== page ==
Great Throughts Treasury

A database of quotes

Presumption

"Faith without evidence is, properly, not faith, but prejudice or presumption; faith beyond evidence is superstition, and faith contrary to evidence is either insanity or willful perversity of mind." - Arthur Aughey

"Weakness, fear, melancholy, together with ignorance, are the true sources of superstition. Hope, pride, presumption, a warm indignation, together with ignorance, are the true sources of enthusiasm." - David Hume

"Guilt is a poor, helpless, dependent being. Without the alliance of able, diligent, and let me add, fortunate fraud, it is inevitably undone. If the guilty culprit be obstinately silent, it forms a deadly presumption against him; if he speaks, talking tends only to his discovery, and his very defense often furnishes the materials for his conviction." -

"When pride and presumption walk before, shame and loss follow very closely." - Louis XIV, aka Louis the Great or Sun King NULL

"It is not wisdom but ignorance that teaches men presumption. Genius may sometimes be arrogant, but nothing is so diffident as knowledge." - Edward Bulwer-Lytton, 1st Baron Lytton, fully Edward George Earle Lytton Bulwer-Lytton, Lord Lytton

"During the first period of a man's life the greatest danger is: not to take the risk. When once the risk has really been taken, then the greatest danger is to risk too much. By not risking at first one turns aside and serves trivialities; in the second case, by risking too much, one turns aside to the fantastic, and perhaps to presumption." - Søren Kierkegaard, fully Søren Aabye Kierkegaard

"It takes a lot of self-love and presumption to have such esteem for one’s own opinions that to establish them one must overthrow the public peace and introduce so many inevitable evils, and such a horrible corruption of morals, as civil wars and political changes bring with them in a matter of such weight - and introduce them into one’s own country." - Michel de Montaigne, fully Lord Michel Eyquem de Montaigne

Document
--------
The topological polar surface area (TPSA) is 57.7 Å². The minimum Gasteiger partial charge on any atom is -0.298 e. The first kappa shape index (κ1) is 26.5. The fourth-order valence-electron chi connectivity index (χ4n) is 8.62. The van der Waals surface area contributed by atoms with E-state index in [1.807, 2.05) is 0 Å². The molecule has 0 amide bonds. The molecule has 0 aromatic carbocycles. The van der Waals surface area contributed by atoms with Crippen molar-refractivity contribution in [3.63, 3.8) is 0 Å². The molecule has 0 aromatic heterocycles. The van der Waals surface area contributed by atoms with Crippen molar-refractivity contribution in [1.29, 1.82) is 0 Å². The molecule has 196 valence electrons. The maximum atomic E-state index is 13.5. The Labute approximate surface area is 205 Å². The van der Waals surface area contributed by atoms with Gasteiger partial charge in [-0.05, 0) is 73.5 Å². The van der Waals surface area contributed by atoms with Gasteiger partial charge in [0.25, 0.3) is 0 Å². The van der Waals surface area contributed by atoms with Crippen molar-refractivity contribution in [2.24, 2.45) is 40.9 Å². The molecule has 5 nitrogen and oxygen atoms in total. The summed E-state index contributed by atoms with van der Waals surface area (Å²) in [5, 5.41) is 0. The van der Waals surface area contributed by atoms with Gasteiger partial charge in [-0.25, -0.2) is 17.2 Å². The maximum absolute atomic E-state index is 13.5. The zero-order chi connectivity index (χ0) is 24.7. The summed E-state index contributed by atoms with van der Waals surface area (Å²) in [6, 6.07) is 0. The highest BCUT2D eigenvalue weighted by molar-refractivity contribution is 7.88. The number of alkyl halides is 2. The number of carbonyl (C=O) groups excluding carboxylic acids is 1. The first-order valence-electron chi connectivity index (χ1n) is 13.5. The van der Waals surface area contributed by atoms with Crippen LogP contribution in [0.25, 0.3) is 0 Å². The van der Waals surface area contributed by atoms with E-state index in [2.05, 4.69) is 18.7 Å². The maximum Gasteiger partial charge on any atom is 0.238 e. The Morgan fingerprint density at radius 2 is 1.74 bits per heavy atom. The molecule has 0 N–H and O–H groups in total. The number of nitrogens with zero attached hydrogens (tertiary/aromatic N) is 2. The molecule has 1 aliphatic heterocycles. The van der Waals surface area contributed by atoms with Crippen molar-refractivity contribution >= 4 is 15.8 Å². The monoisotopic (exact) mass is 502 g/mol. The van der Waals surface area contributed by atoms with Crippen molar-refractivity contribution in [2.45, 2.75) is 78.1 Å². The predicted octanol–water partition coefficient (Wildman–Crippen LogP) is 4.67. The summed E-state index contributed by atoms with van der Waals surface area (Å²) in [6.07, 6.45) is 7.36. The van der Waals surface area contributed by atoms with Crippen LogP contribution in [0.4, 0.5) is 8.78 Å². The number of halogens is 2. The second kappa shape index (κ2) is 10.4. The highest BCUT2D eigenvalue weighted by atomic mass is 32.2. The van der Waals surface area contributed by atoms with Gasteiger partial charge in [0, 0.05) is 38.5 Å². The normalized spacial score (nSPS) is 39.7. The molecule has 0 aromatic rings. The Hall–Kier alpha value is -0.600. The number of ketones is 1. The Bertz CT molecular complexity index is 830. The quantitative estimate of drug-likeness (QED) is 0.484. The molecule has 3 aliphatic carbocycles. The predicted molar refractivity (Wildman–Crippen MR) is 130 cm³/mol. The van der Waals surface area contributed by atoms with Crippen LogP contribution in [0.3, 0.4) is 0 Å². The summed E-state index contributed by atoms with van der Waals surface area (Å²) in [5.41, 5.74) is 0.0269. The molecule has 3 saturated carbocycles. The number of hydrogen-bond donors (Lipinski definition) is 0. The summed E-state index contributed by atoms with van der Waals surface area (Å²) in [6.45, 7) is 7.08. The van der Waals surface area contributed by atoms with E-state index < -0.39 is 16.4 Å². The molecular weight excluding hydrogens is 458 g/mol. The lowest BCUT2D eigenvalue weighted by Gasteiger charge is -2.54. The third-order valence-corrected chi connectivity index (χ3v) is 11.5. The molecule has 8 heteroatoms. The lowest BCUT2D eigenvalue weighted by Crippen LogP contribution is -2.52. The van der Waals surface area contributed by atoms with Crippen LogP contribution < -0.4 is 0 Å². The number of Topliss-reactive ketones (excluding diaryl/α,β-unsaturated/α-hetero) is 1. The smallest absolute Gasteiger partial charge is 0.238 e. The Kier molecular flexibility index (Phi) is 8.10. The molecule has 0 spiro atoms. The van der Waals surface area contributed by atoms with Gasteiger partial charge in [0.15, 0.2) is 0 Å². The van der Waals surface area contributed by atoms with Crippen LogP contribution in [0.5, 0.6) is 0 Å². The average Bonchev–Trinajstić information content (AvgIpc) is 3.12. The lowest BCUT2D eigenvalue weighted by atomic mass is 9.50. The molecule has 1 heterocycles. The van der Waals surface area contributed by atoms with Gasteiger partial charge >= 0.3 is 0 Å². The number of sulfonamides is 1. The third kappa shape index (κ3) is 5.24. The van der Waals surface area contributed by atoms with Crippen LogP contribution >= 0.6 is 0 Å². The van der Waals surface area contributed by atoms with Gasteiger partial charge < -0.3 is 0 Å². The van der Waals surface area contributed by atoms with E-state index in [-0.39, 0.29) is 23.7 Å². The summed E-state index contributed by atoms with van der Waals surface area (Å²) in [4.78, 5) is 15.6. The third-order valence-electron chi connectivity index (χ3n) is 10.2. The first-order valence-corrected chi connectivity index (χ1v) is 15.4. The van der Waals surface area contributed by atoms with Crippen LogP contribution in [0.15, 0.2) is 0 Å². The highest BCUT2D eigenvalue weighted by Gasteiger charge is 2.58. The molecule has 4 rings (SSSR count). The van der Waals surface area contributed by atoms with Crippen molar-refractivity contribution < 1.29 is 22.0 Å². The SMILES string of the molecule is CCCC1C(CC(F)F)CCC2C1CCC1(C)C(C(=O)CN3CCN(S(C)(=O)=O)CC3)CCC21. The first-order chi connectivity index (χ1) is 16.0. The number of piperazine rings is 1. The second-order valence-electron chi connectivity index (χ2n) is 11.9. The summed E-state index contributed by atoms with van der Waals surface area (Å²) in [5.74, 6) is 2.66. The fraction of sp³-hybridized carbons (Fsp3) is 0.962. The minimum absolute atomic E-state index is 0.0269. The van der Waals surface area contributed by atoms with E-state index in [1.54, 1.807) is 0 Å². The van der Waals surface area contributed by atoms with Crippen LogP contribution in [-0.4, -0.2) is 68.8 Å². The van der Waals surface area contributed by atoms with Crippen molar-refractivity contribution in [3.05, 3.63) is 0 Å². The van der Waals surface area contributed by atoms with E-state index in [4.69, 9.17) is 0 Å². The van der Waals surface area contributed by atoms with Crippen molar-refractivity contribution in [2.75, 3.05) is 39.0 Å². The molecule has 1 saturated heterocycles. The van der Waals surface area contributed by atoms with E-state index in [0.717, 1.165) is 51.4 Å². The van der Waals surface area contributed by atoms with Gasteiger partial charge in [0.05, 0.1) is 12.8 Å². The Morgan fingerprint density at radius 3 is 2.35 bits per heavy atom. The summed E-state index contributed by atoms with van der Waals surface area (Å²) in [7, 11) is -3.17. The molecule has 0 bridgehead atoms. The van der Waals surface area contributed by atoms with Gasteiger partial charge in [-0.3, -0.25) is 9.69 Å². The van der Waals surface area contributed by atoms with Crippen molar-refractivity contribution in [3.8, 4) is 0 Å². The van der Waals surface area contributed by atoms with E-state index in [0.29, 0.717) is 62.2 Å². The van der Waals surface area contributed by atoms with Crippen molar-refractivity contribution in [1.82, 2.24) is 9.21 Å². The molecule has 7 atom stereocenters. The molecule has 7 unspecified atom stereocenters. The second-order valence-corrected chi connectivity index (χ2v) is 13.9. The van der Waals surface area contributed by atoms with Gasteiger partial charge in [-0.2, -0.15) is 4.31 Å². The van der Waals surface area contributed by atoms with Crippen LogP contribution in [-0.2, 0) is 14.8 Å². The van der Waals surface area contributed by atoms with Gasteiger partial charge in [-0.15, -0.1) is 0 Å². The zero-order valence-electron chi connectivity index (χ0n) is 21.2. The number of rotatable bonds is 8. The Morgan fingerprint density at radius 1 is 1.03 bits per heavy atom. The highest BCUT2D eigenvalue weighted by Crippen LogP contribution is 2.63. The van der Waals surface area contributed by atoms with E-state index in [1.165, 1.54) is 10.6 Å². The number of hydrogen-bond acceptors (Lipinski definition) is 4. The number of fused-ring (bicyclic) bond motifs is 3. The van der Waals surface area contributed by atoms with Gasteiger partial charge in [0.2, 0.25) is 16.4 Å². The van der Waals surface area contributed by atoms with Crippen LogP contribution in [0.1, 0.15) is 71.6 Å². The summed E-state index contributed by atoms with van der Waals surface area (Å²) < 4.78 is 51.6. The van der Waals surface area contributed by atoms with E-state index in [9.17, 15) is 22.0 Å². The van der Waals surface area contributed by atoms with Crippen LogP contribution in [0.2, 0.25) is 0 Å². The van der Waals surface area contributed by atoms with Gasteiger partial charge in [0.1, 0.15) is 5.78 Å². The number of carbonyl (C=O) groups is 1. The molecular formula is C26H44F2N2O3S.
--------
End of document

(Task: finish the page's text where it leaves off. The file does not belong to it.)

"Every age and generation must be as free to act for itself in all cases as the ages and generations which preceded it. The vanity and presumption of governing beyond the grave is the most ridiculous and insolent of all tyrannies." - Thomas Paine

"In human hearts what bolder thoughts can rise than man’s presumption on to-morrow’s dawn? Where is to-morrow?" - Edward Young

"We cross our bridges when we come to them and burn them behind us, with nothing to show for our progress except a memory of the smell of smoke, and a presumption that once our eyes watered." - Tom Stoppard, fully Sir Tom Stoppard, born Tomáš Straüssler

"Conversation is the music of the mind, an intellectual orchestra, where all the instruments should bear a part, but where none should play together. Each of the performers should have a just appreciation of his own powers, otherwise an unskillful novice who might usurp the first fiddle, would infallibly get into a scrape. To prevent these mistakes, a good master of the band will be very particular in the assortment of the performers; if too dissimilar, there will be no harmony, if too few, there will be no variety; and, if too numerous, there will be no order, for the presumption of one prater, might silence the eloquence of a Burke, or the wit of a Sheridan, as a single kettle-drum would drown the finest solo of a Gionowich or a Jordini." - Charles Caleb Colton

"Life imposes selfish interests and subjective views on every inhabitant of earth: and in hugging these interests and these views the man hugs what he initially assumes to be the truth, a sort of antecedent hatred of it as contrary to presumption, is interwoven into the very fabric of thought." - George Santayana